Trying to follow a dysfunctional strategy of pumping up stock prices from quarter to quarter, instead of taking the long-term view, leads to disastrous management, he says. However, he admits not all privately held companies operate with a view to the long term and not all publicly traded companies operate "with short-term vision on stock prices."
Government, Mr. Lee says, is too often run in the same short-sighted way. "Burning endless dollars in the need to get elected is the equivalent of trying to boost stock prices for the next quarter. What else can explain some government insanity? Government -- federally and provincially -- is so dysfunctional at the moment it's the greatest problem businesses in Canada face."
This complaint does not come from a man who resents paying taxes. "I don't care about the tax rate, but how the government spends tax dollars."
One might expect that an opinionated individual who ran a large enterprise spread out across the country would find standing at the helm of a small business boring, even if the business is demonstrating growth potential. Nothing could be further from the truth.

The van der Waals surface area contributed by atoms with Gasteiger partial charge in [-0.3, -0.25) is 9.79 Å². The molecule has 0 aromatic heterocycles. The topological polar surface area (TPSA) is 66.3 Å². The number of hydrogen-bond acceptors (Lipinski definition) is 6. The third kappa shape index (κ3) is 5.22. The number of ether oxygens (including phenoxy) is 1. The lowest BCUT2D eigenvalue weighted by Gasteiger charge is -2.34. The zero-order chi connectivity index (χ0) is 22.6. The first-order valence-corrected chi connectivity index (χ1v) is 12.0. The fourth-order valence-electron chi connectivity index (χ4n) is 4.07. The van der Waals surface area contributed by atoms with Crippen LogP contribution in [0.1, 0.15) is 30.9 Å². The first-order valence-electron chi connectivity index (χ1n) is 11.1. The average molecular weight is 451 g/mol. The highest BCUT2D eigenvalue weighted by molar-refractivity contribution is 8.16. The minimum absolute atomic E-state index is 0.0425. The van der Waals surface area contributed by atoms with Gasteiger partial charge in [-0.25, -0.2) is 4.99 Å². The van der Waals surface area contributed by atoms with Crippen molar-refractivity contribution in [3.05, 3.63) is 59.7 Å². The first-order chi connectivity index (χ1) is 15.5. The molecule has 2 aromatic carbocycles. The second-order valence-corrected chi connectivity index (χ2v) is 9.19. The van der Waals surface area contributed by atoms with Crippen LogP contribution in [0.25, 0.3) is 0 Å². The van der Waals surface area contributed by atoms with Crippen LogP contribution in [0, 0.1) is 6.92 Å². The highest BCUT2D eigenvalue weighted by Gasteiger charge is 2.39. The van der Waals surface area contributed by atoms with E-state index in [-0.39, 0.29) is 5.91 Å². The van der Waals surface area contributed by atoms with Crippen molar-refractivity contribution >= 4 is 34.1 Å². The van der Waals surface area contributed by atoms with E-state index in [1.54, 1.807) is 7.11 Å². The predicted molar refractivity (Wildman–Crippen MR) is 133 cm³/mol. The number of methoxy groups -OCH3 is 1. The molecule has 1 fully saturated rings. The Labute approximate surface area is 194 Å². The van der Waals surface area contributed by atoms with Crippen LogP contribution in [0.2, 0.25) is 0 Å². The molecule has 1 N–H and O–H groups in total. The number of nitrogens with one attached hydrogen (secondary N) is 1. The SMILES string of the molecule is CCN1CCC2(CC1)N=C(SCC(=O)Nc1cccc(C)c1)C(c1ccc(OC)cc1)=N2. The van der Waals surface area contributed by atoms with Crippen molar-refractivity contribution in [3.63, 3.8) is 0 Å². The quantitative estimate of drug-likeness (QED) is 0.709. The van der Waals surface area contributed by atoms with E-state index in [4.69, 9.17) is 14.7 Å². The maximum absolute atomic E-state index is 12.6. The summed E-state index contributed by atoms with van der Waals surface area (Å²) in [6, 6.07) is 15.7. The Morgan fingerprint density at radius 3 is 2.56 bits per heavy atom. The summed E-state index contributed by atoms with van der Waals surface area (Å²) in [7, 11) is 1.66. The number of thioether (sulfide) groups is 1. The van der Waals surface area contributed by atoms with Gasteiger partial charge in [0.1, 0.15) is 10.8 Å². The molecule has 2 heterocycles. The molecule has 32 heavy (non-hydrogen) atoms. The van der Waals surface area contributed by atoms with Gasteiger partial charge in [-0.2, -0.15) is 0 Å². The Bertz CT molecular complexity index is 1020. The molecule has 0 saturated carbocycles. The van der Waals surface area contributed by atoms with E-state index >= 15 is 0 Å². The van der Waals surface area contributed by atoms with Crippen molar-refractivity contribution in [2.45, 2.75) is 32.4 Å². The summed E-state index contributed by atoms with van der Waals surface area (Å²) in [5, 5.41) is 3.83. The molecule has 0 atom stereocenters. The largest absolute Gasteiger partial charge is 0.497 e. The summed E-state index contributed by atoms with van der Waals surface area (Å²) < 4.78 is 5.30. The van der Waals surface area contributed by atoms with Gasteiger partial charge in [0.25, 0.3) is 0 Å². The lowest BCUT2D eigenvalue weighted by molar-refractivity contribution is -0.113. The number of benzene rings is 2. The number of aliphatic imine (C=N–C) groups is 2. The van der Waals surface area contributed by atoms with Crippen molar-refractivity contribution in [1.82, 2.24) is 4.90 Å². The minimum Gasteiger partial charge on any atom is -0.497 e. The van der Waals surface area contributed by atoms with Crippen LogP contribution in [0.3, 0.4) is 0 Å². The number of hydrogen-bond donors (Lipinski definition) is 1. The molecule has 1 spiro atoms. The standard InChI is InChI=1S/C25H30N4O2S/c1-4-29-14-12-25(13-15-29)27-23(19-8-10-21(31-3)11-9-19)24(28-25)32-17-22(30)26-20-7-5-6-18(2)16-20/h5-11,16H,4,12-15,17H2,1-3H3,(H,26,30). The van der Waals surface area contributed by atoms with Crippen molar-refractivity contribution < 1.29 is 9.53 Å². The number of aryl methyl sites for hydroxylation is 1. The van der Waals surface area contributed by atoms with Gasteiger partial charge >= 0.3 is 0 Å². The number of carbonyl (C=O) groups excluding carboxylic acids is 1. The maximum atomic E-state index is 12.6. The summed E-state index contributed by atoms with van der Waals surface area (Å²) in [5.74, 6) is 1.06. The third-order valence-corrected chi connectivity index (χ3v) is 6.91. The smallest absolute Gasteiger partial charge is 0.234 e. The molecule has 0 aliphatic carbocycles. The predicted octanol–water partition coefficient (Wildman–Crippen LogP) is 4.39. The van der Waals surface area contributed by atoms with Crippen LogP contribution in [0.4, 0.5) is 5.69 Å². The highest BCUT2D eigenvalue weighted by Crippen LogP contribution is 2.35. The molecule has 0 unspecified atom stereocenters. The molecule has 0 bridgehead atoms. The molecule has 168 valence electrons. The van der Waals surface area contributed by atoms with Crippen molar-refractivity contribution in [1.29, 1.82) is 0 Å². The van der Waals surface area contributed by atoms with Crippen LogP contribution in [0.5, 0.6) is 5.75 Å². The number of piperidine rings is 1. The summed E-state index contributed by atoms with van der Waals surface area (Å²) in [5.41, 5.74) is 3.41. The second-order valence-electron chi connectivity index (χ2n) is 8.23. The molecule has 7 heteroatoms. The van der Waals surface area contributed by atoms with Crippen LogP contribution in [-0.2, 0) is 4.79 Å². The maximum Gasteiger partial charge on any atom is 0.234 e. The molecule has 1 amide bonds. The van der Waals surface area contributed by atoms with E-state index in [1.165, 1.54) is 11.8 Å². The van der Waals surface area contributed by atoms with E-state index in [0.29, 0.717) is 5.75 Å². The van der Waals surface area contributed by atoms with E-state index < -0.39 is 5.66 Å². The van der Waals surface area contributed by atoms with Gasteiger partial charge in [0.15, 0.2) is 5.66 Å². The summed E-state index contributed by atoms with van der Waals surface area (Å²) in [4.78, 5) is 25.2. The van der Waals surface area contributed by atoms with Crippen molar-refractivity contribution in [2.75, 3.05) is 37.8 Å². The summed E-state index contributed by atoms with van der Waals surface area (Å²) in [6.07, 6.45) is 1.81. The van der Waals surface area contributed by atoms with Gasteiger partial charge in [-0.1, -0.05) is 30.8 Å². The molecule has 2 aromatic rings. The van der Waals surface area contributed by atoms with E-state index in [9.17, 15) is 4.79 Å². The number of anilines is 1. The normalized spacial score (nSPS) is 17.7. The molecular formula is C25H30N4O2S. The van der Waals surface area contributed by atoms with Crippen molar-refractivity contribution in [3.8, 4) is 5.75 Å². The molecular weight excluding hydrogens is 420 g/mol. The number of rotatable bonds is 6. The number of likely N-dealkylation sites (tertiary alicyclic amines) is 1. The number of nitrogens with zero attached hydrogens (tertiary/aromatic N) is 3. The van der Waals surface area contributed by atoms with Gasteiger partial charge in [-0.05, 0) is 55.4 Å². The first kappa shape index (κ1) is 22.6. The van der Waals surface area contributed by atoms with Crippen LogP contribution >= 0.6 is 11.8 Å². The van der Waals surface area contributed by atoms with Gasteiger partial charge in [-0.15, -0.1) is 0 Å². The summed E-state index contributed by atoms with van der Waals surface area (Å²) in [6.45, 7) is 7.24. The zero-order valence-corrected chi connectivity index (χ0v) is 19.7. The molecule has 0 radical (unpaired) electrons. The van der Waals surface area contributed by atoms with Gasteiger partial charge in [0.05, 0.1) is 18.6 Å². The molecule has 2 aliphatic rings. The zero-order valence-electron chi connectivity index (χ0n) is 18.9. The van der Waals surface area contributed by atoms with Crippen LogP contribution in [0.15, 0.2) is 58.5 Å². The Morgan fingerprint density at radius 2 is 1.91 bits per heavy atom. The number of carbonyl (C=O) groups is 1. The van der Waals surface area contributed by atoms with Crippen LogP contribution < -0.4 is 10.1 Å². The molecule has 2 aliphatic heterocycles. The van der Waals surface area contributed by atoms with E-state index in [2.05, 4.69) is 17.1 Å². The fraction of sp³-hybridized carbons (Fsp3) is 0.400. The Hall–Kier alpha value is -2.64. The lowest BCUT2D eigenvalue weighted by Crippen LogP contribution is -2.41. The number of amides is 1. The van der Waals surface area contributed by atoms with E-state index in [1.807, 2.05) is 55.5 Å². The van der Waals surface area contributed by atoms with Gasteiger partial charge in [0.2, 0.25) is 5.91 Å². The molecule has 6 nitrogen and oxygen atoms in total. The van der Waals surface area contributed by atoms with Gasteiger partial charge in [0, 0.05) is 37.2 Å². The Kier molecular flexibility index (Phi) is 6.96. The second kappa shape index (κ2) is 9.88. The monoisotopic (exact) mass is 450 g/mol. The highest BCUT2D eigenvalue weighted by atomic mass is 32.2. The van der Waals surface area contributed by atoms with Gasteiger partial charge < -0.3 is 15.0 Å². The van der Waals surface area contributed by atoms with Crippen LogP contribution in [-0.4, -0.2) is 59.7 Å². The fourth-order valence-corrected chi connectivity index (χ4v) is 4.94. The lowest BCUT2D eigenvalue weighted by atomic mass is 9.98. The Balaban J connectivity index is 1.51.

Small businesses are more fun and flexible, Mr. Lee says. He finds the atmosphere extremely creative. In addition, he knows the names of all his employees, their partners and their children. And that's important to him.
Reflecting the intimacy of small businesses, Canica is located in a 130-year-old hardware store on the main street of Almonte, a community of about 4,400 people about 50 kilometres west of Ottawa. "We're 100 yards from a great restaurant and 50 yards from a wonderful bakery and there are no traffic jams," says Mr. Lee, who lives on a farm just outside of town.
Pressed to say when he might retire, he just laughs: Why would he when he still loves what he is doing?
"I'd hate to have a job that rotted your soul. It's better to be starving and working from home than making twice as much and hating going into work every day," says the man who considers his work to be his golden years.